Moscow has deployed a team of secret assassins from the Federal Security Service (FSB) to eliminate Ukrainian President Volodymyr Zelenskyy and a number of key figures in the government and Ukrainian armed forces.
A source told this correspondent that the members of Putin’s secret assassins from FSB are instructed to apply weapons, explosives and dangerous poison Novichok in eliminating the Ukrainian civil-military leaders including President Volodymyr Zelenskyy.
Meanwhile, Kremlin is offering millions of dollars to members of the Ukrainian armed forces in exchange for the murder of President Volodymyr Zelenskyy.
FSB. The letters are not just familiar to fans of spy thrillers. They have come to symbolize Vladimir Putin’s grip on power in Russia.
Russia’s secretive security agency has gained notoriety around the world with its intelligence and counter-terror operations.
But with roots in the Soviet Union’s KGB secret police, allegations of state-sanctioned killings and close ties to the president, it faces questions about its true nature and ambitions.
The Federal Security Service (FSB) was set up in 1995, and is tasked with tackling perceived threats to the Russian state. Putin ran the agency before he came to power.
It co-operates with foreign police forces in fighting jihadists and some organized crime gangs
The FSB poured resources into fighting separatist rebels from Chechnya in two wars, in the 1990s and early 2000s.
In 2015 the FSB was involved in a Cold War-style spy swap with Estonia. A Nato member, Estonia accused Russia of having kidnapped Eston Kohver, the security official exchanged for a jailed Russian spy.
Some other prominent opponents of Vladimir Putin, including journalists, have died mysteriously, fueling speculation about FSB “hits”. Often the victims had other enemies, however, who could have targeted them.
The FSB can officially warn individuals against “creating the conditions” for crimes. Critics see that as a KGB-style power of intimidation, enabling the state to stifle dissent.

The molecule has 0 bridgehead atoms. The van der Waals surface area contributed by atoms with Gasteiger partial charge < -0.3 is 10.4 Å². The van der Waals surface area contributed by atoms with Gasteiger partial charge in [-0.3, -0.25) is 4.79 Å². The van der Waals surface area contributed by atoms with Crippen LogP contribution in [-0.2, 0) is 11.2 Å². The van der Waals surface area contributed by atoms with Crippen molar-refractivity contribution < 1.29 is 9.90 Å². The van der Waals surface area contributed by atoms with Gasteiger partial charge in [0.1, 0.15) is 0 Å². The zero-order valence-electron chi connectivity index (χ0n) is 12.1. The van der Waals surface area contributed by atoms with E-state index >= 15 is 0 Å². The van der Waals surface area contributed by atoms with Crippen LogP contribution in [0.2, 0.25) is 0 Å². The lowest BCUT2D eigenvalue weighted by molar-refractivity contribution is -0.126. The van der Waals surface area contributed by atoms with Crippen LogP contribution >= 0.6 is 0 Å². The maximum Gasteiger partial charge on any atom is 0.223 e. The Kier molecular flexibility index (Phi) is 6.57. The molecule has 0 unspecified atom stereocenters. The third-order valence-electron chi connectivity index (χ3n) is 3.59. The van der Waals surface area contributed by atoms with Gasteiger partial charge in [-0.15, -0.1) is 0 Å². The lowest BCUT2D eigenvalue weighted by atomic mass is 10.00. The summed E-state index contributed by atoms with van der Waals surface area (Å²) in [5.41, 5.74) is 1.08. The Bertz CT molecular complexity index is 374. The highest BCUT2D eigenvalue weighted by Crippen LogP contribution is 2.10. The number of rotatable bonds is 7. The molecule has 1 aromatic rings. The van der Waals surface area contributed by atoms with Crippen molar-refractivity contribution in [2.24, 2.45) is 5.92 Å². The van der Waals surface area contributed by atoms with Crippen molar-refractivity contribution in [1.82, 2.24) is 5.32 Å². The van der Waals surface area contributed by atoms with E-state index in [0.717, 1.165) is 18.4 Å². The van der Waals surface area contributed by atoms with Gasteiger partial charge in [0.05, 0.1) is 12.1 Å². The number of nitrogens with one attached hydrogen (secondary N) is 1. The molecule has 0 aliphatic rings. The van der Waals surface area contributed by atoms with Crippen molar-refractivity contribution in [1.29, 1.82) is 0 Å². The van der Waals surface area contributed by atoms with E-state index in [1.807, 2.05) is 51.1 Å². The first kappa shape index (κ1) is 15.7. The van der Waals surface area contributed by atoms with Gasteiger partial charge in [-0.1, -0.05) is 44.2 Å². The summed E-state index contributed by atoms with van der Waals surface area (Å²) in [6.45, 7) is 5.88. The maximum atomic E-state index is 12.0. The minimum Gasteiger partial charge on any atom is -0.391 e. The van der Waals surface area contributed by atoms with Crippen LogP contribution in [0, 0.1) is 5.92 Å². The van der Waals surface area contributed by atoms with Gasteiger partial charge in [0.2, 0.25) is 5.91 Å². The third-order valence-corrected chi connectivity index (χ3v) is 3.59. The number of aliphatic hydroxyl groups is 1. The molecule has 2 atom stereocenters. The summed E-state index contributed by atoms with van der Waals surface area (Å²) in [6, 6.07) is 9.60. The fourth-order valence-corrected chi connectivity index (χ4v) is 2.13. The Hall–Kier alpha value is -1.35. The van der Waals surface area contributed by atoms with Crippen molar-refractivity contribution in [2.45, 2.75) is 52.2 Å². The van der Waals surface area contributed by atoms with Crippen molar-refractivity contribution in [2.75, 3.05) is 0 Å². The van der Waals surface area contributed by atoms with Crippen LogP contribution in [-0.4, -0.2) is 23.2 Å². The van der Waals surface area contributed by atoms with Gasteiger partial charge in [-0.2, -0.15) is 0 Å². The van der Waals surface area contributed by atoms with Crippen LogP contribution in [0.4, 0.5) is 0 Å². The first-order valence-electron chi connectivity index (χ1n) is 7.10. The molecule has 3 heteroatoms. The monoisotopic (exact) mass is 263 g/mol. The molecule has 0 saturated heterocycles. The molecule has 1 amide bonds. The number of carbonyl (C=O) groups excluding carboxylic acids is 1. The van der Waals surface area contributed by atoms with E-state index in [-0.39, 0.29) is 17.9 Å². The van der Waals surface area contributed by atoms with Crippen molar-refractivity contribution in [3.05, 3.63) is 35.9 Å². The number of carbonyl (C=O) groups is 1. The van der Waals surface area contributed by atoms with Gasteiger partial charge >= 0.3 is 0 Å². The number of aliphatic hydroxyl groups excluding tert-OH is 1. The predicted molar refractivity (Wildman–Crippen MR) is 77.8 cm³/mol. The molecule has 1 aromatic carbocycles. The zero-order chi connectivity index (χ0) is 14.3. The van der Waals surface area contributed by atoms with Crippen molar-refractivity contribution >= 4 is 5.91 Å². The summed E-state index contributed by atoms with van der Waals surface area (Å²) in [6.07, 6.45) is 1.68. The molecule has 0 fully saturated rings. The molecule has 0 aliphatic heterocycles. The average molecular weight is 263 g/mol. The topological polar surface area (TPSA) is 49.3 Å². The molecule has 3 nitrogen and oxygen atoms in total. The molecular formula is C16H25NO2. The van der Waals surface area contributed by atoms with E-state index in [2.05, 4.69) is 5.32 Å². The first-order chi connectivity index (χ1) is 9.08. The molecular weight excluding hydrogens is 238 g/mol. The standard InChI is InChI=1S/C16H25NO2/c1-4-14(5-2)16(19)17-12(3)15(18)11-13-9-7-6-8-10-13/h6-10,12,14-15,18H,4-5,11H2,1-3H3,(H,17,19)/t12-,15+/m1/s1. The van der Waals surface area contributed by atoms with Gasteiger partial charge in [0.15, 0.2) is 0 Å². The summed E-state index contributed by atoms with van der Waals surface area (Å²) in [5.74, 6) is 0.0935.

In their book on the FSB, called The New Nobility, Andrei Soldatov and Irina Borogan say Putin expanded the FSB’s powers by enabling it to send agents abroad for special operations, including intelligence gathering.
But Russia’s equivalent of the British MI6 – the main overseas spy service – is the External Intelligence Service (SVR).
Agents of the military spy service GRU also gather intelligence abroad.
The FSB is integral to Russia’s new doctrine of information warfare, which includes shaping public opinion abroad via social media.
The FSB has powerful legal tools to monitor internet traffic. A technology called Sorm lets it snoop on emails and phone calls; data has to be kept for 12 hours, by law, for possible inspection; virtual private networks (VPNs) and other anonymization tools are restricted.
The headquarters in central Moscow is the Lubyanka – a symbol of FSB power. The KGB interrogated political prisoners there in Soviet times.
The FSB’s head Alexander Bortnikov reports directly to President Putin.
In 2000, Bortnikov’s predecessor Nikolai Patrushev called his FSB operatives “modern nobles”. On becoming president, Putin gave top posts to former spies from St Petersburg.
Olga Kryshtanovskaya, a leading Russian sociologist, says that “we are witnessing a restoration of the power of the KGB” under Vladimir Putin.
During his first term as president, about one-third of government officials were “siloviki” – or “security guys”, she said.
Most of the elite – including Bortnikov – are now subject to EU and/or US sanctions because of Russia’s 2014 annexation of Crimea. Most have acquired huge fortunes and control key Russian resources.